(Dated 11-8-61) : Our order dated February 21, 1961, had decided certain points-which were raised at the time and the case which was adjourned for further hearing, has now been heard in full. The learned Counsel who now appeared for the petitioner, has pressed only two contentions, first that Section 178A of the Sea Customs Act, 1878, is unconstitutional as imposing an unreasonable restriction on the fundamental right under Article 19(1)(f) and (g) and second, that the confessional statement which was said to have of been made by the petitioner to Pw. 4 a Customs; Officer, is hit by the ban Under Section 25, and in any event, was not voluntary and is therefore irrelevant Under Section 24 of the Evidence Act.
9. On the first contention, a Division 3enpb of the Madras High Court in : AIR1959Mad142 and a Single Judge of the Bombay High Court in : AIR1961Bom227 have held, that Section 178A imposes an unreasonable restriction on the fundamental right under Article 19(1)(f) and (g) and is therefore void. A Division Bench of the Bombay High Court in Pushrod Champalal v. D. R. Kohli 61 Bom L.R 1230 has dissented from this view and has held, that the restriction imposed is reasonable. The judgment of the single Judge had been taken on appeal and in view of the pronouncement in Pukhraj Champalal Jain's case, 61 Bom LR '1230 the issue as to constitutionality was not pressed. Two Division Benches of. the Punjab High Court have held in favour of the constitutionality of Section 178A, in S. Balbir Singh V. Collector of Central Excise and Land Customs and State of Punjab v. Krishna Lai and a single 'Judge of the same court has also held likewise in , In accordance I with the reasoning on 61 Bom LR'230 which was respectfully-adopt and on the preponderance of judicial opinion, we hold, that Section 178A is valid.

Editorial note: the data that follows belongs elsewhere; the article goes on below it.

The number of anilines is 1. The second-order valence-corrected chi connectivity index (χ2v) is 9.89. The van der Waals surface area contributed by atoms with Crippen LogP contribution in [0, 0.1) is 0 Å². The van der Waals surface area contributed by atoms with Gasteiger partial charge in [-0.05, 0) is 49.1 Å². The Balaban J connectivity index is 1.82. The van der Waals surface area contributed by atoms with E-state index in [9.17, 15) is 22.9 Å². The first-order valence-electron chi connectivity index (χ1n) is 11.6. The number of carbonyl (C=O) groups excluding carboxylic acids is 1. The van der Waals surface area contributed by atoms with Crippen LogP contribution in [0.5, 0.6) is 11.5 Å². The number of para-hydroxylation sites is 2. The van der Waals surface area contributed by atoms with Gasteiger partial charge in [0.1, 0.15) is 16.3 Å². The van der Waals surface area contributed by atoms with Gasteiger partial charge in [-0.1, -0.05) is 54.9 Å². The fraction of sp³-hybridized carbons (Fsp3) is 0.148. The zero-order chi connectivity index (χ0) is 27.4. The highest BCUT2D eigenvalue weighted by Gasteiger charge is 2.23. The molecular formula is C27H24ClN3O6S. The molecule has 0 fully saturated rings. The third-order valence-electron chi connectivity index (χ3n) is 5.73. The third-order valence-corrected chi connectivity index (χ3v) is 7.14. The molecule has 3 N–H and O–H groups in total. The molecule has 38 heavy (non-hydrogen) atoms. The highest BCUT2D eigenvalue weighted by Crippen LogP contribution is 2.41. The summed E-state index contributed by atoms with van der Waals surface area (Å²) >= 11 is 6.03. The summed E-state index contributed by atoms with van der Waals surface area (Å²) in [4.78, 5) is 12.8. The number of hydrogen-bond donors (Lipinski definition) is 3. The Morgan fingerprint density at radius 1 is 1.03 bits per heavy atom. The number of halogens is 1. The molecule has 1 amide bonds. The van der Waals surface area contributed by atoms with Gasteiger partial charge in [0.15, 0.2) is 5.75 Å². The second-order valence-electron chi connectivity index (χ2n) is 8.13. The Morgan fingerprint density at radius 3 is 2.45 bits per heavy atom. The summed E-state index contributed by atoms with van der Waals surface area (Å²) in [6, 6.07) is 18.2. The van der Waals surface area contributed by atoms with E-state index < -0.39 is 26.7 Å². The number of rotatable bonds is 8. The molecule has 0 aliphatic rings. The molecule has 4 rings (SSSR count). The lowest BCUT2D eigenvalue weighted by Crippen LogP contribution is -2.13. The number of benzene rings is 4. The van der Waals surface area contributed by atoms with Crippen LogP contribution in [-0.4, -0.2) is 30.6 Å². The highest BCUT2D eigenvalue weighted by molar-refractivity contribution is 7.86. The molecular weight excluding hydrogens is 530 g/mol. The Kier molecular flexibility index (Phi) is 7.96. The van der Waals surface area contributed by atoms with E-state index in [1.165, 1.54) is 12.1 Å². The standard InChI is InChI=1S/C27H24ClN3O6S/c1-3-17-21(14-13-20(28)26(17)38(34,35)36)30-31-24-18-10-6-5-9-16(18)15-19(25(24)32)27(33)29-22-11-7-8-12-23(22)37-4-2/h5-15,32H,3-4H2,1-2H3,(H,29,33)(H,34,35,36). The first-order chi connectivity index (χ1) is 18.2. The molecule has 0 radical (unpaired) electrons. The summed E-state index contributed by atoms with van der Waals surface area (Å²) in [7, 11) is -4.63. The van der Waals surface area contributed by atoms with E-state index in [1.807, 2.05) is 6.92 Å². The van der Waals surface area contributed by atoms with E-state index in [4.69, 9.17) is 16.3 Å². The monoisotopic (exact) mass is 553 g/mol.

It, is therefore unnecessary, to examine the further contention based on Section 24 and Section 25 of the Evidence Act. The conviction of the petitioner under is 167 (81) of the Sea Customs Act is proper and is hereby maintained. His conviction under Section 23 (IA) read with Section 8 (1) of the Foreign Exchange Regulation Act; 1947 has been quashed by our earlier order.
As for the sentence, though' normally, we are not5 for reducing the term of imprisonment award had, the circumstances of this case bear, a close analogy to those in Sreeniyasan v. State of Kerala ILR 1961 Kerala 681 decided by a Division Bench of is Court arid accordingly, we reduce the term of, imprisonment to the period already, undergone 'by the petitioner and maintain the sentence of flee 'including the direction, that in default of I payment of fine, the petitioner shall suffer rigorous imprisonment for two months. The Criminal Revision Petition is disposed of as above.